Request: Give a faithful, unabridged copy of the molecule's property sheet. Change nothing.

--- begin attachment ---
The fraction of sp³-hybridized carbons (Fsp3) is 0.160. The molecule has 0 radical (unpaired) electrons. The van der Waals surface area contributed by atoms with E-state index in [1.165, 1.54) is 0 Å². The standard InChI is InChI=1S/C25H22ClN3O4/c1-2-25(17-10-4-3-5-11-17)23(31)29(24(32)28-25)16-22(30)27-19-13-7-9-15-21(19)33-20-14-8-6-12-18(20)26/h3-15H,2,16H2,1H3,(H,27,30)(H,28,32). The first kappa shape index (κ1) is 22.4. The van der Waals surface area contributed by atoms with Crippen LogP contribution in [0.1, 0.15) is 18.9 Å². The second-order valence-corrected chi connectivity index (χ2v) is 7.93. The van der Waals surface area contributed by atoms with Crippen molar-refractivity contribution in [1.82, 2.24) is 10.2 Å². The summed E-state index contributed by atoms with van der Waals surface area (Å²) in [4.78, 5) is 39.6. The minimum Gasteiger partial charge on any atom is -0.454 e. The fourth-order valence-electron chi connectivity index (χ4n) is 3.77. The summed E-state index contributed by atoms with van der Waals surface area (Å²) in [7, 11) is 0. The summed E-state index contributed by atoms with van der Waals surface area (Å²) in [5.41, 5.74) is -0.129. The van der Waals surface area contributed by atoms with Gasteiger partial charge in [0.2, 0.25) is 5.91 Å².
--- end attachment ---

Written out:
The fraction of sp³-hybridized carbons (Fsp3) is 0.160. The molecule has 0 radical (unpaired) electrons. The van der Waals surface area contributed by atoms with E-state index in [1.165, 1.54) is 0 Å². The standard InChI is InChI=1S/C25H22ClN3O4/c1-2-25(17-10-4-3-5-11-17)23(31)29(24(32)28-25)16-22(30)27-19-13-7-9-15-21(19)33-20-14-8-6-12-18(20)26/h3-15H,2,16H2,1H3,(H,27,30)(H,28,32). The first kappa shape index (κ1) is 22.4. The van der Waals surface area contributed by atoms with Crippen LogP contribution in [0.1, 0.15) is 18.9 Å². The second-order valence-corrected chi connectivity index (χ2v) is 7.93. The van der Waals surface area contributed by atoms with Crippen molar-refractivity contribution in [1.82, 2.24) is 10.2 Å². The summed E-state index contributed by atoms with van der Waals surface area (Å²) in [4.78, 5) is 39.6. The minimum Gasteiger partial charge on any atom is -0.454 e. The fourth-order valence-electron chi connectivity index (χ4n) is 3.77. The summed E-state index contributed by atoms with van der Waals surface area (Å²) in [7, 11) is 0. The summed E-state index contributed by atoms with van der Waals surface area (Å²) in [5.41, 5.74) is -0.129. The van der Waals surface area contributed by atoms with Gasteiger partial charge in [0.2, 0.25) is 5.91 Å².